What!? 😲 I have read so many BBQ books and it is absolutely considered fact that the smoking plateau is when you are breaking down collagen. But hold up, a water soaked sponge shows the same plateau!
So I’m in the majority on my dislike of this feature. 🤨
This is one of the skills that I tend to find managers, particularly new ones, find really hard. I know I did, and I still do, it’s never easy. However I agree with this article. Own it, be direct, and show respect.
This is the first new Canon camera that has piqued my interest in years. For sure mirrorless is the way to go for cameras, but after you have a full-frame sensor like I do on my now ancient 5D Mark II you really don’t want anything less. This camera looks really great to me, despite the somewhat tepid review. Plus you can continue to use your existing EF lenses with an adapter. 📷
Tuesday, September 4, 2018
Fun quiz to give the Helvetica snobs in your life. I got 19 out of 20. The all caps ones were the trickiest for me. The give away is the straight lines of Helvetica.
Syntax highlighting and other advanced capabilities.
A personal story about what you can do with those negative thoughts in your head.
Monday, September 3, 2018
Interesting reflections on the different definitions of the role of a Product Manager, along with links out to a number of other articles on the topic. No great conclusion, the role will be different based on company, product, market, etc. The main takeaway I have from this is to know that the title can mean so many different things, and that it can’t mean all these things or you can’t possibly succeed.
Nice set of slides highlighting the Product Ownership role. I like that this touches both on the job of product owner, as well as the Scrum role of product owner.
This is how I tend to think about this type of team driven work in a product backlog. I like the name “sustainability tasks” and also agree with the sentiment that these may or may not appear in a backlog.
Putting regular sustainability tasks into a calendar would just create noise. Putting sustainability tasks into a product roadmap has the same effect. Having a budget removes the pressure to plan, prioritise or estimate such tasks, and avoids the need to compare them to features that bring immediate value.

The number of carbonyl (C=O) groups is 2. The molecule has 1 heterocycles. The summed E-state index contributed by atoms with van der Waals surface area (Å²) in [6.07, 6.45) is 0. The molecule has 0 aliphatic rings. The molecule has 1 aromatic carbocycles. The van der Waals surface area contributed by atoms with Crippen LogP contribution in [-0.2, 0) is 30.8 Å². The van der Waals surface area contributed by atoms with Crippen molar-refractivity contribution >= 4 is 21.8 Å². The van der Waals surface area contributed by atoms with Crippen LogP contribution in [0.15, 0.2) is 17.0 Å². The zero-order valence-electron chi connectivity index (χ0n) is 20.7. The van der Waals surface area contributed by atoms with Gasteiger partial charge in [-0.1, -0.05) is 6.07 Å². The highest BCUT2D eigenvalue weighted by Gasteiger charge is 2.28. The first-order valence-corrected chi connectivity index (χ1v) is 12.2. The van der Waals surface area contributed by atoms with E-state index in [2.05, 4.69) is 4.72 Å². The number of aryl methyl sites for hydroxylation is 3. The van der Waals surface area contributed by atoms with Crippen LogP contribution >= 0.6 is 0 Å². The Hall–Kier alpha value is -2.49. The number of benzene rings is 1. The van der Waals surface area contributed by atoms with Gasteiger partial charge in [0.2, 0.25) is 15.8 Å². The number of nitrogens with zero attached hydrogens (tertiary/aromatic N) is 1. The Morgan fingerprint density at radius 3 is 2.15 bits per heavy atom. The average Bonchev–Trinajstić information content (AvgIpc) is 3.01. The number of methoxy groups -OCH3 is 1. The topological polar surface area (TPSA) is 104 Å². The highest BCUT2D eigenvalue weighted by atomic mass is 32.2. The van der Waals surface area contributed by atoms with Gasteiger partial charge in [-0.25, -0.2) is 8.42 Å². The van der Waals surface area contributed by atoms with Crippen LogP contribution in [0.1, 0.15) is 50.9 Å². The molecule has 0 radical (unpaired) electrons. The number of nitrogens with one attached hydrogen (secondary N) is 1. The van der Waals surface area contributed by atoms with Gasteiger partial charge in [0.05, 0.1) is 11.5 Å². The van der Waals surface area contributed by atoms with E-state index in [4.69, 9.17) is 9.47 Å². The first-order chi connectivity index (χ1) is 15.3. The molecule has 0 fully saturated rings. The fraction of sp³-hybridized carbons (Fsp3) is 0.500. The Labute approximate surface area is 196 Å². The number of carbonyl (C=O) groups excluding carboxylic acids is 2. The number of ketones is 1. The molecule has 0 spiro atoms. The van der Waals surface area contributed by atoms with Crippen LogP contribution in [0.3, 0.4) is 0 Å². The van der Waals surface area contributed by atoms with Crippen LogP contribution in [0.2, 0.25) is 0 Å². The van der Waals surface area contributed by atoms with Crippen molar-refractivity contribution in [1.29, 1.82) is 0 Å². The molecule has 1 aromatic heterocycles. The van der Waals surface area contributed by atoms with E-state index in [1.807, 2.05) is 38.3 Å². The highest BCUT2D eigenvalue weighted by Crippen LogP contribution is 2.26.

Allocating budget and thinking about sustainability as an investment criteria works well, and gives you a more direct way to think about that work. You may even change that investment rate from time to time.
Smalltalk was an important development in the history of computer science and languages.
They increased availability, performance and reduced cost by consolidating on one cloud provider. This is an interesting argument about regionality within a single provider versus multi-cloud. There are big tradeoffs there.
Sunday, September 2, 2018
This article captures part of the intrigue I have about Tesla, and what got me to place the order for my Model 3. I’m particularly interested in the integrated nature of the software stack in a Tesla, and the fact that Tesla is so far ahead of any other automotive company in how they change it. I think of what Apple did with the iPhone. Before the iPhone, the phone you bought was the same forever. With the iPhone, you bought a phone and it got better with software. The thing you already owned did new stuff it didn’t do when you bought it. Tesla has that potential, and I want to be part of it.
Symbols were always the cool kid thing in Ruby that bothered me. This writeup helps clarify what they are.
Thursday, August 30, 2018
Every millimeter matters on a display as small as the Apple Watch. 👍⌚️
I know what my next iPhone will be now. 📱
Dunbar’s number proven again!
Study after study confirms that most people have about five intimate friends, 15 close friends, 50 general friends and 150 acquaintances.
This should be termed a law at this point.
Super handy for log files. 🤓
Good overview of a variety of mental models related to building new products. This is a good entryway to multiple tools to help you make better decisions. The article could use a link to more detail on each of the models.
Wednesday, August 29, 2018
This is a good writeup on the fact that whatever who did with Facebook to influence any events, it isn’t hacking, it’s just doing what Facebook was fundamentally designed to do. Facebooks primary purpose is to learn from your behavior and then influence you as their customers (advertisers) wish to.
I have met some “Rick’s” in my days and I can attest to the positive outcomes of getting people like this off of your team. Building things is a team sport, and if someone doesn’t want to be part of the team or brings the rest of the team down — they shouldn’t be on the team.
The 3rd one looks like something out of a movie. 😳
Rosenthal’s opinion on Chaos is authoritative, and he clarifies how it is not antifragility.
Antifragile is a confused concept that ignores a wealth of knowledge we have about building and operating resilient systems. Chaos Engineering, by contrast, is a well-defined, pragmatic discipline for navigating complex systems. In my mind, they are quite far apart.
He’s also no fan of Taleb’s book.
Cool early history on the birth of JSON.